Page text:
For many Canadians, moving into in a condo is the first important step onto the property ladder. For other Canadians, moving into a condo is the first important step towards retirement. Whatever your case may be, if you’re looking for a condo in Canada, you’ll have to take these four costs of living in a condo into consideration before making an offer.
Condo fees can sometimes have a poor reputation – so poor in fact, that developers across the country advertise their properties with the words “no condo fees!” in big, bright letters. However, the money isn’t simply thrown away; the condo board uses condo fees to pay for services and amenities in the building, as well as general maintenance and insurance.
Typically, the higher the condo fees, the more amenities that are available. If you’re looking at a condo with a 24-hour concierge, full gym with on-site personal trainers, and a swimming pool with a hot tub and a sauna, you will need to pay higher condo fees to cover the cost of these perks. On the other hand, a condo that has no amenities will have small condo fees.
Most of the time, condo fees will cover property tax. If your condo association does not collect and remit your property taxes, you will be on the hook to pay them yourself. Property taxes on condos are usually lower than the taxes on stand-alone houses, but if you are moving from the suburbs to downtown Toronto, Montreal or Vancouver, you might be in for a shock when the tax bill comes in.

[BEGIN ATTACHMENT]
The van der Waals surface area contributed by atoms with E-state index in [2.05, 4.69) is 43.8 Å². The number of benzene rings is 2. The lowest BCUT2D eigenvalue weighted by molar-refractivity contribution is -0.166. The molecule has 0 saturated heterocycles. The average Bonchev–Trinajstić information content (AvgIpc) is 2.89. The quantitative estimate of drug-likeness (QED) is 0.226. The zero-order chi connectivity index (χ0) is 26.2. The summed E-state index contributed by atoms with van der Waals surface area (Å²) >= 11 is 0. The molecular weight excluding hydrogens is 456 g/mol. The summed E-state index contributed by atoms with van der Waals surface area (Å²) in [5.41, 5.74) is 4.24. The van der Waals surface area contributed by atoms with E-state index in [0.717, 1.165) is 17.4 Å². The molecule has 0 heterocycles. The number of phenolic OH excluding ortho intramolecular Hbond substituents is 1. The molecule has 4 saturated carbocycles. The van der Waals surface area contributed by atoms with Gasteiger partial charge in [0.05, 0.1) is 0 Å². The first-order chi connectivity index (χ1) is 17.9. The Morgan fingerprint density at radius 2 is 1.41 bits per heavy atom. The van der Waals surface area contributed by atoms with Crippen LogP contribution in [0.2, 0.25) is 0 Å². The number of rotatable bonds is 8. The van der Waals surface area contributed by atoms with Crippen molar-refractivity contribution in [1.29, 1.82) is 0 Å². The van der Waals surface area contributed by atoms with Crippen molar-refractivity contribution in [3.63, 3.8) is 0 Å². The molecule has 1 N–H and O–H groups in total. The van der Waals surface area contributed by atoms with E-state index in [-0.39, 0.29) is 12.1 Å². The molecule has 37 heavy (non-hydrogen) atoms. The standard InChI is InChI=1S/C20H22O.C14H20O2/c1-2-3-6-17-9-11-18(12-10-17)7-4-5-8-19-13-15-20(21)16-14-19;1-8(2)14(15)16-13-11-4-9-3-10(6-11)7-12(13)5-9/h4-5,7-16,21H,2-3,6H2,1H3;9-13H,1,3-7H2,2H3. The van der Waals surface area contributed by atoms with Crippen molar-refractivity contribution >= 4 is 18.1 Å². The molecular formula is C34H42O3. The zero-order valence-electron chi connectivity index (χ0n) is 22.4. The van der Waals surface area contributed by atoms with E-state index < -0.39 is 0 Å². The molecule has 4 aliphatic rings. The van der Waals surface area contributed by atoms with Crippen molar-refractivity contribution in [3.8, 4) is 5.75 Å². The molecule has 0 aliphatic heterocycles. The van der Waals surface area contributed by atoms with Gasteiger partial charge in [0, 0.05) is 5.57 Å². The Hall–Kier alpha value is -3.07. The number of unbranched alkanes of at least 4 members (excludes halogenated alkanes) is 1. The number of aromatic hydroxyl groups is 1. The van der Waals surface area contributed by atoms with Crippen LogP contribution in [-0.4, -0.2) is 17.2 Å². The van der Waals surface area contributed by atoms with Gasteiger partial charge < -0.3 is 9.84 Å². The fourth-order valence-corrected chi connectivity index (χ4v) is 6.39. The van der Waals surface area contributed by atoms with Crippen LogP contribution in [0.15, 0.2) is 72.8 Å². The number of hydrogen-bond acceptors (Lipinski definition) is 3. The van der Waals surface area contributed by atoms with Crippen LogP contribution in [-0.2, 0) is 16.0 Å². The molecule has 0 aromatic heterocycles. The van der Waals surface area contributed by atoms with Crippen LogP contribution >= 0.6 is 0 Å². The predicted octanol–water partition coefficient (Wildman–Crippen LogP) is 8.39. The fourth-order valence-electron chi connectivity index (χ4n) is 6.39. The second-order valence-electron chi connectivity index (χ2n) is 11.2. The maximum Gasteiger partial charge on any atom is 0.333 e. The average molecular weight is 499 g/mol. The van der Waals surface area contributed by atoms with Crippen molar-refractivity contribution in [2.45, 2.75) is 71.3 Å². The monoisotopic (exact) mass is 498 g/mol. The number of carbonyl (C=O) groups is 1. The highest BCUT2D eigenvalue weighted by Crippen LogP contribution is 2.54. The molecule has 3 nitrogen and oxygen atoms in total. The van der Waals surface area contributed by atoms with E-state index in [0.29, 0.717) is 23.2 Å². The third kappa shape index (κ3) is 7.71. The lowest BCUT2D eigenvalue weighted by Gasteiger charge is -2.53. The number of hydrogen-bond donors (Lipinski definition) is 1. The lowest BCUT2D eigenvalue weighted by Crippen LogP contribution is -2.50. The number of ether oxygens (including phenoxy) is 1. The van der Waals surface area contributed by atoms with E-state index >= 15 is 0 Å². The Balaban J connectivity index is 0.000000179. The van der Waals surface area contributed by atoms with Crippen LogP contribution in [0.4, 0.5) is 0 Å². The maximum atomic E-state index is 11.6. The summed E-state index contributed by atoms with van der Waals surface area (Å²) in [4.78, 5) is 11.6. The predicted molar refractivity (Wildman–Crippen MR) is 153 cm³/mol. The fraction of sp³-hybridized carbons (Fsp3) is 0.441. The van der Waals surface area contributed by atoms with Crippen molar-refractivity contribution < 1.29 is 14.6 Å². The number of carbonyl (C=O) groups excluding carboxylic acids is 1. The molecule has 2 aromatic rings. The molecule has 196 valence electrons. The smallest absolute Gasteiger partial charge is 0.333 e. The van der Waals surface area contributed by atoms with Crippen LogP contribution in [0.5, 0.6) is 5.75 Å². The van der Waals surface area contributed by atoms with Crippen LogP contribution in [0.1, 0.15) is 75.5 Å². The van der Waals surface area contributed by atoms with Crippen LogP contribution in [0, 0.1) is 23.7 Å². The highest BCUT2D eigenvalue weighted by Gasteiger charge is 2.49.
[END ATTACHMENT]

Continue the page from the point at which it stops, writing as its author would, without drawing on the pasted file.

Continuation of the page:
Although condo fees include condo insurance, that insurance only covers the building and common areas. In other words, if your washing machine breaks and floods the condo beneath you, you would likely be responsible for paying for repairs. Similarly, if a guest is seriously injured in your apartment, the condo’s insurance policy would not apply. Purchasing individual condo insurance is inexpensive, protects your finances, secures your assets, and ensures your peace of mind.
Condo fees often include a lot of monthly bills that the condo board consolidates and pays all at once (usually at a bit of a discount!). This can include bills like electricity, gas, internet, cable, and phone service – the more services that are bundled, the higher the condo fees will be.
However, as mentioned above, condo fees can be seen as a negative when trying to sell a unit and some boards are opting to leave individual bills to the individual owners. If the condo you’re looking at has very low condo fees, these probably only include costs like building maintenance and condo insurance. In this case, you will need to consider the utility costs associated with living in a condo.
Whether you’re looking to downsize from your family home or are just starting out in life, condo living is the way to go. Condos provide all the benefits of homeownership at a fraction of the cost. What’s more, many condo buildings offer amenities that improve residents’ standard of living. Unfortunately, condos are not all-inclusive places to live. Like any home, there are mandatory costs of living in a condo, including condo fees, property taxes, condo insurance, and utilities.